The NHS was yesterday confirmed as one of only two government departments not to face budget cuts in the spending review – but patients will still feel the pain.
Key promises, such as a one-week wait for cancer diagnosis and free prescriptions for people with long-term illnesses, have been abandoned. The plan for a new £200 million cancer drugs fund is also under threat.
The NHS will have to find up to £20bn of "efficiency savings" to pay for expensive new treatments and an ageing population – many with illnesses such as heart disease and diabetes. Services and treatments will be rationed. Thousands of NHS staff will lose their jobs.
Overall, health spending will rise by 0.1 per cent a year in real terms for the next four years (from £104bn this year to £114bn) – at the lower end of what NHS managers had been expecting. Capital expenditure, for wards and hospitals, will be cut by 17 per cent.
Health service managers will also have to find £1bn from existing budgets to pay for a new social care fund. In practice, the NHS will increasingly have to carry the burden of looking after patients in the community as local government cuts bite.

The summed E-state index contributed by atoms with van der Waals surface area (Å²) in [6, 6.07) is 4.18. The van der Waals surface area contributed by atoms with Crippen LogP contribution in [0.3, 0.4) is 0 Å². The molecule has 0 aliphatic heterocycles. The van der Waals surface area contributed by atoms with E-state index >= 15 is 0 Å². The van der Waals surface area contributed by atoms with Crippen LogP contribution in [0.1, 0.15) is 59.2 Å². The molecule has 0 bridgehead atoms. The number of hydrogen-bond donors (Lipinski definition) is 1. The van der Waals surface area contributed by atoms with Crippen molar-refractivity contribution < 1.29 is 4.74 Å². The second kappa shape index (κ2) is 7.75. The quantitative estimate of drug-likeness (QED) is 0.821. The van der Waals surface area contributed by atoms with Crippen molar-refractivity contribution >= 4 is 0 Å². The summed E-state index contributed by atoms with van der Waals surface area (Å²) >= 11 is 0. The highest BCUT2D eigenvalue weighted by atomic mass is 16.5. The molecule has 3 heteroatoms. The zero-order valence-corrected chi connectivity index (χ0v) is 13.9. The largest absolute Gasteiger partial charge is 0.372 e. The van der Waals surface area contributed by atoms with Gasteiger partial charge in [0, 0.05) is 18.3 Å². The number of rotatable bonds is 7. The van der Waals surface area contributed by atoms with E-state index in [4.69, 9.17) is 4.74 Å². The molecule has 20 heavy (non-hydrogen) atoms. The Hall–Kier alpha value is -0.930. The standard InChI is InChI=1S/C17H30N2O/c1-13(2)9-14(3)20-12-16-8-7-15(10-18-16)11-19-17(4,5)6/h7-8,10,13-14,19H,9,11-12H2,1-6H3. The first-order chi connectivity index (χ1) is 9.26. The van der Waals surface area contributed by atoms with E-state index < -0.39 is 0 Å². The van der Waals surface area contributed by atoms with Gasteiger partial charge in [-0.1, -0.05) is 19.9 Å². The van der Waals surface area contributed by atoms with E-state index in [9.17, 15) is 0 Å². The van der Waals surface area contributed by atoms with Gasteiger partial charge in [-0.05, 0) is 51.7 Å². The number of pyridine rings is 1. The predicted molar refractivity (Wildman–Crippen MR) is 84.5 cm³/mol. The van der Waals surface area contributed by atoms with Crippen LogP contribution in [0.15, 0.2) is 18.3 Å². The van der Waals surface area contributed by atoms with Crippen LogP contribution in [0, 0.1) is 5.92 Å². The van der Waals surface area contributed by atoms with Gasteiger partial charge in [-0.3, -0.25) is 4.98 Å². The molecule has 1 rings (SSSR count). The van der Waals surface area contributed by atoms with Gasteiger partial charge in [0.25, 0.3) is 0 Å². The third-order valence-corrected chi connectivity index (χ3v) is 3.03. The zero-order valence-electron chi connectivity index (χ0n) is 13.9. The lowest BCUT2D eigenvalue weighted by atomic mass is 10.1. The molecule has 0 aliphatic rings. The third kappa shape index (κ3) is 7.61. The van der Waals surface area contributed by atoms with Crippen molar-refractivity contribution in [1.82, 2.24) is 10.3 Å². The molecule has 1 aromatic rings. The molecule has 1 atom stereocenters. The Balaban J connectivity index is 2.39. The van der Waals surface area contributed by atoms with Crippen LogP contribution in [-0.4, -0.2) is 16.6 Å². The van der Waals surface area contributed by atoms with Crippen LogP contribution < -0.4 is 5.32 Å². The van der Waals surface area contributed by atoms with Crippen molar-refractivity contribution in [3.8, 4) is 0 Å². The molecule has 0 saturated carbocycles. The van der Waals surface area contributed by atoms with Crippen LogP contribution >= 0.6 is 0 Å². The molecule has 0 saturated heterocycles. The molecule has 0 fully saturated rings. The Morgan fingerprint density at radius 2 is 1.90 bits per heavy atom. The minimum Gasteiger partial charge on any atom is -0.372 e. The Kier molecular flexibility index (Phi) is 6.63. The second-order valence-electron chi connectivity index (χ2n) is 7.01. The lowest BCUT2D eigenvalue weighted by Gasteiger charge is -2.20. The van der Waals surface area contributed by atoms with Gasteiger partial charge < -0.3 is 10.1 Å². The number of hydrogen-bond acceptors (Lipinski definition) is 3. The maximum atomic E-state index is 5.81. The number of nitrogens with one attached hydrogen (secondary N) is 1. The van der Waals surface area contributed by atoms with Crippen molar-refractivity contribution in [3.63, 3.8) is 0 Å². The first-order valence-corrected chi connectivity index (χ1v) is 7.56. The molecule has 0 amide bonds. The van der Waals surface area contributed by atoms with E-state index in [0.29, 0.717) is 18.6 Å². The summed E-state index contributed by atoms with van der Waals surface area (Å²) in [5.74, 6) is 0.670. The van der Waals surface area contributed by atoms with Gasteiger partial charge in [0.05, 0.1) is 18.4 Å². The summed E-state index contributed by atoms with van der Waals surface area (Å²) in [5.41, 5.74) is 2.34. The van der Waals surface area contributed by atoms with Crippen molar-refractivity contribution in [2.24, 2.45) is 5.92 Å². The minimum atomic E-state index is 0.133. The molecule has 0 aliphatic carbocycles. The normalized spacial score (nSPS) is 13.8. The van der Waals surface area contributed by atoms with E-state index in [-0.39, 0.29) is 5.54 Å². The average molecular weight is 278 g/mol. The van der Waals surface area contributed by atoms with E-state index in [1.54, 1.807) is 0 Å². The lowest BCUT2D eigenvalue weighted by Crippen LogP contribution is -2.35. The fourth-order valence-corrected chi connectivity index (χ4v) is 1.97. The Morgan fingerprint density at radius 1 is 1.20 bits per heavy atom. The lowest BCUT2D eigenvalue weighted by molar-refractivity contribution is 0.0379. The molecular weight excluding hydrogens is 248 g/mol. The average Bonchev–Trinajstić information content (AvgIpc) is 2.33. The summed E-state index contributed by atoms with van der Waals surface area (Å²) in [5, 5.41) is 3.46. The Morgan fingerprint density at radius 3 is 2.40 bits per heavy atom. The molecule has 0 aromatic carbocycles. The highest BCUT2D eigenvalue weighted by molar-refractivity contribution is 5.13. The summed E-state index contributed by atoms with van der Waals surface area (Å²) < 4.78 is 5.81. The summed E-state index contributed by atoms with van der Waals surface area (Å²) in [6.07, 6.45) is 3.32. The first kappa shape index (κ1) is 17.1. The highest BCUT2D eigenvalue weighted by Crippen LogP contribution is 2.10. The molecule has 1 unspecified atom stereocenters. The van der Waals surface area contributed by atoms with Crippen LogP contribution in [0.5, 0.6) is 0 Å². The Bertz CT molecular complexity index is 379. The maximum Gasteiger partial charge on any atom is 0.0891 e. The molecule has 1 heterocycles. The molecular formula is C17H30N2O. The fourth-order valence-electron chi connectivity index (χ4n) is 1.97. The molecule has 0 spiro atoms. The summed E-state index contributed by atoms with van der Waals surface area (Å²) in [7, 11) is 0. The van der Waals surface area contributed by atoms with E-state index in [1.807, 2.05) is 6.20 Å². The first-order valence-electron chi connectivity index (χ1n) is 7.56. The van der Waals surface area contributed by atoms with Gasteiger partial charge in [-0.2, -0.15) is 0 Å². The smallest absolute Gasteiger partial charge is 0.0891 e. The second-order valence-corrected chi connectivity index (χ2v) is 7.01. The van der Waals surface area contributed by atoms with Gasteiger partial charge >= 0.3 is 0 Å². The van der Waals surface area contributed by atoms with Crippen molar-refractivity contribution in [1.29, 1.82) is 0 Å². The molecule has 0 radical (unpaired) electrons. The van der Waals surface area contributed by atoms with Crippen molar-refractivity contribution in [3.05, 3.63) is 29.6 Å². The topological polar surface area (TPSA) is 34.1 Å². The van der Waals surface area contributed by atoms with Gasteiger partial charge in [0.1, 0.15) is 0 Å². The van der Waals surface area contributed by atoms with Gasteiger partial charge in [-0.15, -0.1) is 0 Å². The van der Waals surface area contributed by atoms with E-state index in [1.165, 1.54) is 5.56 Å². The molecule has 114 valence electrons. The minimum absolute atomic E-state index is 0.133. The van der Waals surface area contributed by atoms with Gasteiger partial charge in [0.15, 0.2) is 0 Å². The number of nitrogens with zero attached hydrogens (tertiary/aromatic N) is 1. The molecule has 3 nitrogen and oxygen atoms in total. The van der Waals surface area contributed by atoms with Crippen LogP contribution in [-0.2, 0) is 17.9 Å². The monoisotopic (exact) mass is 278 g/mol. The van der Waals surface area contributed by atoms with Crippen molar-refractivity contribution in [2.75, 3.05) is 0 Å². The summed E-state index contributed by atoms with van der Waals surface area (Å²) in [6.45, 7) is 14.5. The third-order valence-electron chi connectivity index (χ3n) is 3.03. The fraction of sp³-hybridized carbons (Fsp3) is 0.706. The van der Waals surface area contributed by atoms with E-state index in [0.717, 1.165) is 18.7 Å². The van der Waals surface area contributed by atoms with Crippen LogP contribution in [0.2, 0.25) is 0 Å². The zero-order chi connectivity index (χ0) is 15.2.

The Department of Health said it would cut it administrative budgets by 22 per cent by 2014, including reducing the number of health quangos from 18 to 10. Other savings will be found by increasing the use of the 4,000 clinical scientists employed by the NHS so they do more of the diagnostic work now done by doctors. It is hoped that this could save £250 million a year.
More controversial is the threat to cut the £200 million-a-year fund for cancer drugs which was promised by David Cameron and Andrew Lansley, now Health Secretary, before the election. Yesterday's review merely said the fund would be "up to" £200 million a year, but no final decisions have been made.
Andrew Wilson, from the Rarer Cancers Forum, said: "They must honour this promise."